The war in northern Ethiopia had been going on for months. “We didn’t have a concrete view of how many people could have died, no one was publishing it or giving those numbers,” recalls Tim Vanden Bempt, speaking on the phone from Belgium. “Still no one’s talking about it so it certainly helps to get numbers, to get data out . . . It gives a little bit of exposure.”
The e-commerce manager – whose wife is from Tigray – became involved with a University of Ghent research group investigating civilian atrocities in Tigray after connecting with academic Jan Nyssen online. They started gathering data – first on specific massacres, and later on broader casualties – from January 2021.
Since the war in Tigray began in November 2020, when the Ethiopian government began military operations against the region’s ruling party, the Tigray People’s Liberation Front, the research group has put possible civilian casualties as high as 813,418. This is an estimate, and the reality could be significantly lower, though Vanden Bempt says there is no chance it has been less than 200,000. These figures include deaths from direct and indirect cases.
Of those, the vast majority were deaths due to starvation: between 248,753 and 555,082; while there have likely been between 53,695 and 205,126 deaths from poor or nonexistent healthcare, due to the conflict, or the aftermath of injuries from violence. “People were dying of hunger and disease already before the war so we subtract that from our numbers,” clarified Vanden Bempt.
Direct killings are likely between 10,642 and 53,210, the researchers say, though Vanden Bempt says his estimates go as high as 100,000, as “we have lots of reports about areas with killings” but those that were not verifiable “are not included in our massacre database yet”.
The data is collected from a range of sources, including directly from hospitals, through monitoring news reports and from estimates released by the Integrated Food Security Phase Classification, a food security framework that puts together data and information related to global hunger crises. “I’m working in my free time on it . . . Every day I’m busy with that,” Vanden Bempt said.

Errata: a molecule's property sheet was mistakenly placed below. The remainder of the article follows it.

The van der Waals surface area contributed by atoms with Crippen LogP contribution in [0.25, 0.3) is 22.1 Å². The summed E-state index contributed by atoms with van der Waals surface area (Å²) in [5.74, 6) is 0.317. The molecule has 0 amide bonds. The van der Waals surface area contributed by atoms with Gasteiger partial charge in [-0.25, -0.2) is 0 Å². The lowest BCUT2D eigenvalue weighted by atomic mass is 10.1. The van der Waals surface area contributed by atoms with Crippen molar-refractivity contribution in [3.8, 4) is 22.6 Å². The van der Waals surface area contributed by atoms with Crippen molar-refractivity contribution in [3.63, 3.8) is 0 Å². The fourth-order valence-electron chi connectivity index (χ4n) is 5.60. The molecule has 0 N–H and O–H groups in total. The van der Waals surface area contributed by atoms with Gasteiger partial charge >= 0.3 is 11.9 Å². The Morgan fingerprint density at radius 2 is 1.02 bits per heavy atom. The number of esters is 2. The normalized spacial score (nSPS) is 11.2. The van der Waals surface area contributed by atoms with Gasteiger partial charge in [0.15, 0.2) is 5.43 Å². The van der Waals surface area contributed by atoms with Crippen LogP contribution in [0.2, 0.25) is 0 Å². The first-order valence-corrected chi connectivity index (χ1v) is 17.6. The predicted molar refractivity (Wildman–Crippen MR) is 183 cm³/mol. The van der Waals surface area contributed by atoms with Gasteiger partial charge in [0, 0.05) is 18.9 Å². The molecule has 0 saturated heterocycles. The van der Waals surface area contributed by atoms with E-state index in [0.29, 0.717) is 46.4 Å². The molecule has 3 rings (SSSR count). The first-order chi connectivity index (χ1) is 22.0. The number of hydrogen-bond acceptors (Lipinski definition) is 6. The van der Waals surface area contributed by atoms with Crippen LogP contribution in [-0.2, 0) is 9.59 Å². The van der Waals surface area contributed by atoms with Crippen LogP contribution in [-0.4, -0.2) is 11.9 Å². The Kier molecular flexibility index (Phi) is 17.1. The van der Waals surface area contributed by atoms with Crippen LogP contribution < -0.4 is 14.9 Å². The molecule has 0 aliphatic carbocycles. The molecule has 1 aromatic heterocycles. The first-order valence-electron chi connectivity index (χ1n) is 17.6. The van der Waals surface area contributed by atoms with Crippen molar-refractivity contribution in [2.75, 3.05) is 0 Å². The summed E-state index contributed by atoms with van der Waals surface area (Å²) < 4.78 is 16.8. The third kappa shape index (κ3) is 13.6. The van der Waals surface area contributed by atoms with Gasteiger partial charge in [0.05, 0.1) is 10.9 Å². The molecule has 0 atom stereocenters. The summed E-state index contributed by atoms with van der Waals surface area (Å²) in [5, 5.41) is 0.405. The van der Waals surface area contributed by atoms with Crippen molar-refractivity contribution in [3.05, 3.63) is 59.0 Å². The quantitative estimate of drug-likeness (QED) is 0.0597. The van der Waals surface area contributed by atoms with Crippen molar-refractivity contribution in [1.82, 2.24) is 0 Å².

Military casualties could be about 400,000, according to further estimates, though these figures are very hard to confirm given the amount of “propaganda”, said Vanden Bempt.
One of the biggest challenges has been the complete severance of communications with people in Tigray for much of the war. Vanden Bempt said his wife struggled to speak to her family. ”Of course when you can’t reach your family for a long time you start getting involved in it,” he said.
“Every form of communication was shut down the night the attacks started in Tigray until March 2021, if I’m not mistaken, when some communication in [certain areas] restarted.” That June, he said, there was a communications blackout again. “If there is no communication possible, there are no journalists that are allowed [to] go on the scene to talk to people, it is very easy to overlook the whole conflict.”
Though a ceasefire was declared last November, deaths are still continuing in some parts of Tigray, Vanden Bempt said.
In the future, he would like to see peace in Tigray, coupled with justice and accountability for what has happened.
On whether this the deadliest war of the 21st century, as it has been labelled by some media, he said: “I think that might be very accurate, especially given the short timeframe. We’re talking about a two-year war . . . And still, nobody’s talking about it.”
Despite the huge death toll, he said there does not seem to be that much awareness, at least in Europe, of the scale of Ethiopia’s conflict. “If I look around in my immediate surroundings, work, friends, there is not too much knowledge about it . . . It’s not on the news here. Sporadically [it will be] in a small newspaper article but that’s it. I don’t know why it is. People [say] ‘it’s Africa, nobody cares about it’.”